Monday, December 06, 2004

27-28/11/04: ranthambore national park

spending an entire weekend in a national park hoping that we may get to see a tiger sounded pointless at first. martin and andre’s enthusiasm somehow managed to move us as well, and we were at sindhi camp, central bus station of jaipur, at 5pm on saturday. after finding out that the bus was cancelled (apparently because the driver had something more important to do that day), we headed to the railway station and got our tickets for the train to “sawai madhopur” - an extraordinarily ugly town a few kilometres far from the park.

filling ourselves up with
delicious rajasthani dishes before the trip.

it wasn’t until we wanted to get on the train that we noticed our tickets were missing seat numbers – which we then figured out meant that we had tickets for the “general class” – placed in the last and first two carriages of the train. travelling in the general class required a lot of effort standing up in a carriage crammed with a few hundred people (and maybe chickens – or, maybe not - it’s mainly a veg country, so they don’t need a lot of them) for almost 3 hours - so we decided to go for the second class sleeper instead and pay the difference.



first encounter with the indian railway is a real experience by itself. on european trains, when you get a sleeper, then you are in a sleeper carriage with all the others who are there hoping that they’ll get some sleep. here the sleeper class also has seats inside – so some people are sitting while the others are sleeping or just chilling out on their beds with their families and joyfully eating their dinners. dimmed light, some beggars, two eunuchs strolling up and down and asking for “baksheesh”… quite a strange atmosphere. after no more than three hours, we were in sawai madhopur. the place looked like an abandoned town in the wild west. a few people, some common street animals (i.e. pigs, cows, camels, dogs), bad smell, ruined buildings. after a short walk, we managed to find hotel vichay – “where all backpackers stay” as described by the guide. for 60 rupees (~ usd 1) the rooms were quite acceptable (my conception of “acceptable” has changed quite a bit since arriving in india. not only for hotels but food, means of transportation, interactions with people...) having to get up at 5am the next day, we all went to bed around midnight. morning was full of bloody mosquito stories of those who didn’t think of bringing any repellents.

tiger: "meet me!"


we were up and ready at the reservation office by 5.30am only to find out that “gypsies” (i.e. safari jeeps) were not allowed in the park on sundays in the peak season. instead, we had to take “canters” – or safari buses, quite un-recommended by the travel guide as it might scare animals away with its engine noise. having no other choice, we decided to go for it anyway. our canter was for full of indian tourists, and needless to say, we were the main point of attraction as usual (though the tiger i guess was still a little more popular than us). it was fun to observe other canters packed with gray-haired british tourists (well, at least they looked british to me) all dressed in stereotypical safari costumes as if they were going to a week long trip in a wild jungle rather than a four-hour extremely artificial commercialised tour in this national park only modestly wilder than a zoo.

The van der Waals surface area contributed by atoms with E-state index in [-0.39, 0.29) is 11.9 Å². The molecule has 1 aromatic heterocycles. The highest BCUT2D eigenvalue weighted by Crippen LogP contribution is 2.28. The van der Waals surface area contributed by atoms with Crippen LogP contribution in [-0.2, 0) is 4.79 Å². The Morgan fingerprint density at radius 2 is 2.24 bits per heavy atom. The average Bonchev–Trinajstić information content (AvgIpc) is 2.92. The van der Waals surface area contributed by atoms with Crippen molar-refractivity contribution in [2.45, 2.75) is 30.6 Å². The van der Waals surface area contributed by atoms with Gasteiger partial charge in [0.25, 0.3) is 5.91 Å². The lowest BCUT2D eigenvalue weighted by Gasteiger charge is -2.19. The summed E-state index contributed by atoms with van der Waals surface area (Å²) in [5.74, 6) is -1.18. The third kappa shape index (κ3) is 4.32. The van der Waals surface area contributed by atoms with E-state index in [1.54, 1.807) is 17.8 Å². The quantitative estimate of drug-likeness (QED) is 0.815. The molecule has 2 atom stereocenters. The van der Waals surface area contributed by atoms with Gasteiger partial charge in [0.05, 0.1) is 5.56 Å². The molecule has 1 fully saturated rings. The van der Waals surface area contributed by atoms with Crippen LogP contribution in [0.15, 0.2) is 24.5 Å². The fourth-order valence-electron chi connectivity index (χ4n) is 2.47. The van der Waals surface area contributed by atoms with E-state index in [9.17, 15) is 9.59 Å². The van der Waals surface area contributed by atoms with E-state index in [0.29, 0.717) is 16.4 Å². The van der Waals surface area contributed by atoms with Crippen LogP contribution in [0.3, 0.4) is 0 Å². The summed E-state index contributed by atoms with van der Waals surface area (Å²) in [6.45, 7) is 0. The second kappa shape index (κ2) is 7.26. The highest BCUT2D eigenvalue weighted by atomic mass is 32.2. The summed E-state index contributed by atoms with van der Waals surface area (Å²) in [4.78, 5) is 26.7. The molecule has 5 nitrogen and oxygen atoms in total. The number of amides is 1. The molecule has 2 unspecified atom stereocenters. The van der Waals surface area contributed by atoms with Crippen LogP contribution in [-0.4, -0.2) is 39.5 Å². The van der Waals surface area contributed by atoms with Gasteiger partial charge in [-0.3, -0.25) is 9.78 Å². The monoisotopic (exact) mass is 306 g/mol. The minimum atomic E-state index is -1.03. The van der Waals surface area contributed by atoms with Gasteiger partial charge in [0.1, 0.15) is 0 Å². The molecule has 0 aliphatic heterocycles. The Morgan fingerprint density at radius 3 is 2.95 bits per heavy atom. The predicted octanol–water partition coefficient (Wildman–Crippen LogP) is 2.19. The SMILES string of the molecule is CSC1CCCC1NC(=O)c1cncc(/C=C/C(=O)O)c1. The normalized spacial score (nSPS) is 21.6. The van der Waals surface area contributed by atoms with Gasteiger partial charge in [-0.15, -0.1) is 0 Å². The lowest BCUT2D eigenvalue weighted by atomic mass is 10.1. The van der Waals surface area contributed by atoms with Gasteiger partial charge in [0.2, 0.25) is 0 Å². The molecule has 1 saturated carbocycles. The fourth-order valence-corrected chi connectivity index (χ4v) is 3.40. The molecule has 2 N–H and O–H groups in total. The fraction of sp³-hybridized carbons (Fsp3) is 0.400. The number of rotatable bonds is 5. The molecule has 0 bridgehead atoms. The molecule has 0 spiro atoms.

quest for the tiger

in the first couple of hours we saw almost nothing, as we were all extremely busy complaining about the cold. the landscape was really beautiful and even more so when combined with all kinds of animals scattered around. monkeys, deers, peacocks... maybe it was because we were on an open top tourist bus driving on fairly well maintained paths that it felt quite artificial – at one point i was thinking that animals could’ve been brought from the zoo for the pleasure of the tourists.



seeing a tiger was the main motive of the whole trip, so a lot of time was spent just stopping and waiting in silence, following the foottraces on the sand path, conversing with the tourists and drivers on other canters – some of whom were lucky enough to have spotted one before us. there are about 30 of them in the park, spread in an area of 330 sq. kms. it's not the park with the highest tiger population in india, but the population is very large compared to its relatively small area - so it's the place with the highest possibility of spotting one. and finally, not much later, here it was, walking in the bushes maybe a hundred meters further, huge, extremely attractive, calm, and totally unperturbed by us or anything else. a two minute video clip was recorded onto my mind, and it will play over and over again any time i hear the word tiger.


broadcasting election propaganda

rest of the trip was quite eventless. finding no rickshaws to take us back to the station, we had to hitchhike – and hitchhiking can be an interesting experience in this part of the world. travelling back on a camel cart was probably more interesting (and definitely much dirtier) than the open top tourist bus in the morning. at least as pleasant as that proved to be the train ride back to jaipur, sitting in a prehistoric carriage with tens of fans above our heads – a cheap but seemingly effective solution to the immense air conditioning problem during the summer. [arda]


barber shop in sawai-madhopur.

buying a train ticket is much easier for the women as they have a seperate queue.

train tickets.

i like this picture better upside down. scaaaaary.


Anonymous Anonymous said...

amazing chronicles! :) The camel cart mass transportation method doesn't seem comfortable though...

12/06/2004 9:33 pm  

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